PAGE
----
FRANCISCO MEIRINO "The Aesthetics Of Everything For Nothing"
Label : 1000 Füssler(Germany)
Format : cdr 3' - printed cardboard cover - Ltd 60 copies
Released : november 2014
That piece explores the sonic possibilites and audio-aesthetics of toddlers toys. By using binaural microphones, sharp editing and some pitch and resonance treatments, I was able to record and use all the rattle elements, the small motors and tiny bells that are hidden inside those toys.
We need no Swords / UK
Each release is interesting and compelling in its own way, and while they occasionally seem to explore similar interests – which I'd suggest is something to do with the repurposing of everyday objects into mysterious sonic artefacts and integrating them into a series of shifting, electroacoustic collages – all three exist entirely in their own space and are well worth checking out.
Francisco Meirino's The Aesthetics of Everything for Nothing takes as its starting point the sounds made by children's toys, recorded close up with binaural mics and edited into a seamless, flowing blanket of noise.
I'm not normally a fan of this type of work – all too often it seems to be a case of winding a lot of things up and listening to them clack and whirr until they stop. I've heard enough of that when my own children were small so I figure I don't need much more.
However, there's something about the Meirino's composition that marks it out from all those other wind-up merchants. I think it's a combination of the detailed recording, which renders the subtleties and variations of the toy motors in hi-def clarity, with Meirino's own meticulous editing and post-production, that just lifts this piece into an almost Futurist sonic collage.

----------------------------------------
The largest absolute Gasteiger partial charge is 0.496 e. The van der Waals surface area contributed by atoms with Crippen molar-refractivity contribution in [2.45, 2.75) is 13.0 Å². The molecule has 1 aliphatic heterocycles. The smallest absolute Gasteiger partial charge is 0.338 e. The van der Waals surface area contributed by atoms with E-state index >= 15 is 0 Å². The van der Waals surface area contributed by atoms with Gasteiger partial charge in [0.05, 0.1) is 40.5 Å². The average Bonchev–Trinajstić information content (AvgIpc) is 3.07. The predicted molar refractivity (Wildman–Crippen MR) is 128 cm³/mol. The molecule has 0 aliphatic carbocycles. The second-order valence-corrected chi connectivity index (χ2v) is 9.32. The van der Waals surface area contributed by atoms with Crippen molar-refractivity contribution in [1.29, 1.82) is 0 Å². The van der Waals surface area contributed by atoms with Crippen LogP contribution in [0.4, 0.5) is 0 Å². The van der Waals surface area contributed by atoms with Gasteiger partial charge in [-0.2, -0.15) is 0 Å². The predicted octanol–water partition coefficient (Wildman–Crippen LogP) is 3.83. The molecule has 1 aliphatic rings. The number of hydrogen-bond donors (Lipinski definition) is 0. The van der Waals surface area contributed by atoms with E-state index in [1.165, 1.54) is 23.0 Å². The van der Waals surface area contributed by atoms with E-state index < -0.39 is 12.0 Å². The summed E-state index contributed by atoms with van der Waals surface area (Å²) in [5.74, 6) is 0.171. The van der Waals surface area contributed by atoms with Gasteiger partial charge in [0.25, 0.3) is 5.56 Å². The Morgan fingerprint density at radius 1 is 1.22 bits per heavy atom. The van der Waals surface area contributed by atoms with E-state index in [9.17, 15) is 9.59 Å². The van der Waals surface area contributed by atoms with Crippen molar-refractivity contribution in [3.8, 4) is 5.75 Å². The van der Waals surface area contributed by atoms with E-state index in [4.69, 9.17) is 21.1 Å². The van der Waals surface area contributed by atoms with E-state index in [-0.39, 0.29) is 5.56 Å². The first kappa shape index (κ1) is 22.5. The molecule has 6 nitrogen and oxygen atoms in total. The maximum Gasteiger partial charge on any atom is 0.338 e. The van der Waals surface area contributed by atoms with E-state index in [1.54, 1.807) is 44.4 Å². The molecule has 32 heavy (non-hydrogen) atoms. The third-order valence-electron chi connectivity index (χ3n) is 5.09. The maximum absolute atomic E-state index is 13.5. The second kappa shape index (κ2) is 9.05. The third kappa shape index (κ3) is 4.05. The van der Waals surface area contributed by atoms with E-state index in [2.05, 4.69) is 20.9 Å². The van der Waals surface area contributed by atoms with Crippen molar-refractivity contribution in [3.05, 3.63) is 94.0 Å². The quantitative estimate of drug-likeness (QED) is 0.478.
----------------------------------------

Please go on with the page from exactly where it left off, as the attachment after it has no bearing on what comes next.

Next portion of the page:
I particularly like the opening section, a series of rustles, ticks and grazings that sound positively unearthly, like cyborg dinosaurs hatching from vast eggs. Then at around eight minutes, there's a lovely disorienting passage of overlapping thrums and clacks, which drop out abruptly in place of a mournful metallic ticking, before things blast back in for a final cacophonous section of phased drone, The Nutcracker meets The Art of Noises.
Paul Margree, january 8, 2015, weneednoswords.wordpress.com
Just outside / France
The sound sources for Meirino's intriguingly titled piece are toys, recorded very closely (inside, even, one gets the feeling) and edited into an 18-minute composition. The sound-world is vast and active, replete with squeaks, deep thrums, crackles and much more. I often have a sense of wandering through a dense jungle. A loud but brief cascade of bell tones leads to a lovely clearing where, past nearby rustles, one hears more distant sets of bells, of metal balls scurrying over wooden surfaces--a wonderful few minutes before a rather harrowing storm arrives, with a harsh, shimmering wave oscillating from speaker to speaker over what almost sounds like an old wooden pier straining and groaning against the surf. This subsides, a warning-light buzz and a few raindrops lingering, before another of those bell ripples closes things out. Impressive, immersive and very enjoyable.
Brian Olewnick, Just outside, February 07, 2015
Bad Alchemy / Germany
Seinem 'Focus On Nothing' (auf Aussenraum) lässt FRANCISCO MEIRINO (vor dem Kuss bekannt als Phroq) hier gleich The Aesthetics Of Everything For Nothing (1000füssler 026, 3" cdr) folgen. Sein Spielmaterial dabei war Babyspielzeug, das er in eine huschende Armee winziger Aliens verwandelte, aufgeblasen zu XXL-Protagonisten und -statisten eines Goblin-Blockbusters. Jede Ritze eine Schlucht, jede Wollmaus ein Nebelgebirge, jedes Geräusch ein Krabbeln unzähliger Spinnenund Ork-Glieder, jedes Schleifen und Tickeln ein Kieferwetzen und Zähneklappern. Jede Aktion im oder ums Laufställchen herum ein Rollen von Belagerungsmaschinen, ein Kullern und Kreiseln herodischer Wunderwaffen, einschließlich einlullender Psychostrahler, brausender Druckwellen, sirrender Lufthächsler und ordinärer Hackebeilchen. Holz tockelt gegen Holz, Feldherren würfeln mit Knöchelchen, Stoßtrupps kaskadieren. Und plötzlich ein Klingklangsignal und alles erstarrt. Stillstand macht unsichtbar. Denn Vater schaut nach seinem "Schatzzz".
Rigo Dittmann / Bad Alchemy 84